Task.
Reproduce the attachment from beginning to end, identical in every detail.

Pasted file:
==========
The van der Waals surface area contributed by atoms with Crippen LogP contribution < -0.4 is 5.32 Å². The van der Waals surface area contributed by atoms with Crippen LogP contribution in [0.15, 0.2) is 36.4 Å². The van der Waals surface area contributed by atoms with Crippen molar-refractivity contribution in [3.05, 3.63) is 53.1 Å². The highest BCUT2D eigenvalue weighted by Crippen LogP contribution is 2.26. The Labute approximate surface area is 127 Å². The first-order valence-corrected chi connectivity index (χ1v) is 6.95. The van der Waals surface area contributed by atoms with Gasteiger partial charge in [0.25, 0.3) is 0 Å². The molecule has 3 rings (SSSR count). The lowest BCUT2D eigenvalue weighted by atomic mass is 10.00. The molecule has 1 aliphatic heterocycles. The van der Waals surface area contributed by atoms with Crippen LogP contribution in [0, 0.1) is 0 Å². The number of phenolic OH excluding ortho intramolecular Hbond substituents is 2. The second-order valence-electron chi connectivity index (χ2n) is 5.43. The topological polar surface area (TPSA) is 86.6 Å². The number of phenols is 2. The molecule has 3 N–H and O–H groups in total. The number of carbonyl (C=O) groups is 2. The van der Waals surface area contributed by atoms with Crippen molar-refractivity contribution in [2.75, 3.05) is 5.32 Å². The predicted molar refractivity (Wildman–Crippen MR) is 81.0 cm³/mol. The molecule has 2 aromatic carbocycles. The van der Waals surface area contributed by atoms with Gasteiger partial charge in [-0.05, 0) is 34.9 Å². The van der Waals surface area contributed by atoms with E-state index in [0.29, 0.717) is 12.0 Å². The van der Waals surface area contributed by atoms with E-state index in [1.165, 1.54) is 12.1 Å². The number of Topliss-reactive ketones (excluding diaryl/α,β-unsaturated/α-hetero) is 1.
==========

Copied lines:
The van der Waals surface area contributed by atoms with Crippen LogP contribution < -0.4 is 5.32 Å². The van der Waals surface area contributed by atoms with Crippen LogP contribution in [0.15, 0.2) is 36.4 Å². The van der Waals surface area contributed by atoms with Crippen molar-refractivity contribution in [3.05, 3.63) is 53.1 Å². The highest BCUT2D eigenvalue weighted by Crippen LogP contribution is 2.26. The Labute approximate surface area is 127 Å². The first-order valence-corrected chi connectivity index (χ1v) is 6.95. The van der Waals surface area contributed by atoms with Gasteiger partial charge in [0.25, 0.3) is 0 Å². The molecule has 3 rings (SSSR count). The lowest BCUT2D eigenvalue weighted by atomic mass is 10.00. The molecule has 1 aliphatic heterocycles. The van der Waals surface area contributed by atoms with Crippen LogP contribution in [0, 0.1) is 0 Å². The number of phenolic OH excluding ortho intramolecular Hbond substituents is 2. The second-order valence-electron chi connectivity index (χ2n) is 5.43. The topological polar surface area (TPSA) is 86.6 Å². The number of phenols is 2. The molecule has 3 N–H and O–H groups in total. The number of carbonyl (C=O) groups is 2. The van der Waals surface area contributed by atoms with Crippen molar-refractivity contribution in [2.75, 3.05) is 5.32 Å². The predicted molar refractivity (Wildman–Crippen MR) is 81.0 cm³/mol. The molecule has 2 aromatic carbocycles. The van der Waals surface area contributed by atoms with Gasteiger partial charge in [-0.05, 0) is 34.9 Å². The van der Waals surface area contributed by atoms with E-state index in [0.29, 0.717) is 12.0 Å². The van der Waals surface area contributed by atoms with E-state index in [1.165, 1.54) is 12.1 Å². The number of Topliss-reactive ketones (excluding diaryl/α,β-unsaturated/α-hetero) is 1.